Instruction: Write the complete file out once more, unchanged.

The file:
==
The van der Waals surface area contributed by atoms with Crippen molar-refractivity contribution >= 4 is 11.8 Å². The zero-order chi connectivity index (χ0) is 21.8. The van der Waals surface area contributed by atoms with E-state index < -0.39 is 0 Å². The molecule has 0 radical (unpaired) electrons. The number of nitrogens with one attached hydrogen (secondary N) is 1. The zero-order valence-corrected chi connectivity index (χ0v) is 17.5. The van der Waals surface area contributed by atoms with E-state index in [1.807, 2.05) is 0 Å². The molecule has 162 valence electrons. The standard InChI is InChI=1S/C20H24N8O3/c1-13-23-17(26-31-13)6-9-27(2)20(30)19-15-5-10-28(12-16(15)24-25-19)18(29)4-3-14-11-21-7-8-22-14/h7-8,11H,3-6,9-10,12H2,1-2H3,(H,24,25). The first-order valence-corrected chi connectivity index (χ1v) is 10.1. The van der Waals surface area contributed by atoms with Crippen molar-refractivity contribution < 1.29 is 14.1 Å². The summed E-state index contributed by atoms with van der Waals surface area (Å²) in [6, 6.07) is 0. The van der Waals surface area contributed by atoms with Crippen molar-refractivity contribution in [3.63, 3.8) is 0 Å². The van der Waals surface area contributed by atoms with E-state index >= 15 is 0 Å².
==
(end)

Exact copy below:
The van der Waals surface area contributed by atoms with Crippen molar-refractivity contribution >= 4 is 11.8 Å². The zero-order chi connectivity index (χ0) is 21.8. The van der Waals surface area contributed by atoms with E-state index < -0.39 is 0 Å². The molecule has 0 radical (unpaired) electrons. The number of nitrogens with one attached hydrogen (secondary N) is 1. The zero-order valence-corrected chi connectivity index (χ0v) is 17.5. The van der Waals surface area contributed by atoms with E-state index in [1.807, 2.05) is 0 Å². The molecule has 162 valence electrons. The standard InChI is InChI=1S/C20H24N8O3/c1-13-23-17(26-31-13)6-9-27(2)20(30)19-15-5-10-28(12-16(15)24-25-19)18(29)4-3-14-11-21-7-8-22-14/h7-8,11H,3-6,9-10,12H2,1-2H3,(H,24,25). The first-order valence-corrected chi connectivity index (χ1v) is 10.1. The van der Waals surface area contributed by atoms with Crippen molar-refractivity contribution < 1.29 is 14.1 Å². The summed E-state index contributed by atoms with van der Waals surface area (Å²) in [6, 6.07) is 0. The van der Waals surface area contributed by atoms with Crippen molar-refractivity contribution in [3.63, 3.8) is 0 Å². The van der Waals surface area contributed by atoms with E-state index >= 15 is 0 Å².